So, she is getting penalized not for driving badly, not for not paying her registration, but for failing to put a sticker on a license plate.

      $600 is high enough she can’t afford to pay it. Way to go, greedy-ass State of Calif.! And what’s weird is, this traffic ticket amnesty bill that recently passed has a cutoff date that excludes her! So some people get 50% off, but she and a slew of other drivers don’t…

      1. The thinking man’s move in California is to ask for a bench trial. At the bench trial, show the receipt that shows the decal was paid for. Tell the judge that it must have been stolen and that you requested a duplicate from te DMV.

        Of course this requires lying to a judge in court but I see no problem with an innocent person doing so in the face of a corrupt system.

        1. I’ve never had a car registered in CA, but in every state I’ve lived in those stickers are near impossible to get off. The judge is not going to believe that story and now is going to throw the book at you for lying to him.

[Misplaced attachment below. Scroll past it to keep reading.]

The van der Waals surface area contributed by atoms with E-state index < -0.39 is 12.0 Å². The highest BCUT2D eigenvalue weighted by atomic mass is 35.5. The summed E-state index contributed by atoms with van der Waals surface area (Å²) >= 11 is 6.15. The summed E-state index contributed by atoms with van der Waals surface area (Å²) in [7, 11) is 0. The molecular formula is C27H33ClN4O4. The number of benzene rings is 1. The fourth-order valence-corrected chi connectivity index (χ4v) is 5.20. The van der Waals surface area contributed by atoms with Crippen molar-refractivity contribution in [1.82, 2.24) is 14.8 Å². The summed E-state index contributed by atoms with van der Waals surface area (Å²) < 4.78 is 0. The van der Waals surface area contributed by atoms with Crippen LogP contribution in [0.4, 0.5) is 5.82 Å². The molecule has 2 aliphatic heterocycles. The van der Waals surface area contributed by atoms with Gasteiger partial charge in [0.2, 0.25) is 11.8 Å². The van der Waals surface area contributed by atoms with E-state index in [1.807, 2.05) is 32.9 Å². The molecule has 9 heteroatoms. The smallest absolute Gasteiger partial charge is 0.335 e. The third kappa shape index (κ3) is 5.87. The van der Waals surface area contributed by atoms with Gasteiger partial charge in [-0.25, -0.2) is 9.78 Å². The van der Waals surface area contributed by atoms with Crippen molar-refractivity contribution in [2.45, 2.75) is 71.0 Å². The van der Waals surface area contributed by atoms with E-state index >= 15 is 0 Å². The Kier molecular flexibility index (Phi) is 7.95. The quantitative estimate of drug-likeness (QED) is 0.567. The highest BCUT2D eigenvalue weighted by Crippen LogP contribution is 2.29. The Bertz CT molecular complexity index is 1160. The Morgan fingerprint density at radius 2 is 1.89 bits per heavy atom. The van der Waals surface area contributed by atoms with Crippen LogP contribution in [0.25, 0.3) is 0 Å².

1. Many people put the new stick over the old sticker that’s already on the plate. Using a razor blade you can scrape the old stickers while leaving the last one on top intact.

          2. Texas converted to inside-the-windshield stickers because too many license-plate stickers were being stolen.

      2. “What was the fix-it? She forgot to put the 2015 registration sticker on her license plate. She had one, already paid for, but simply forgot to stick it on the plate.”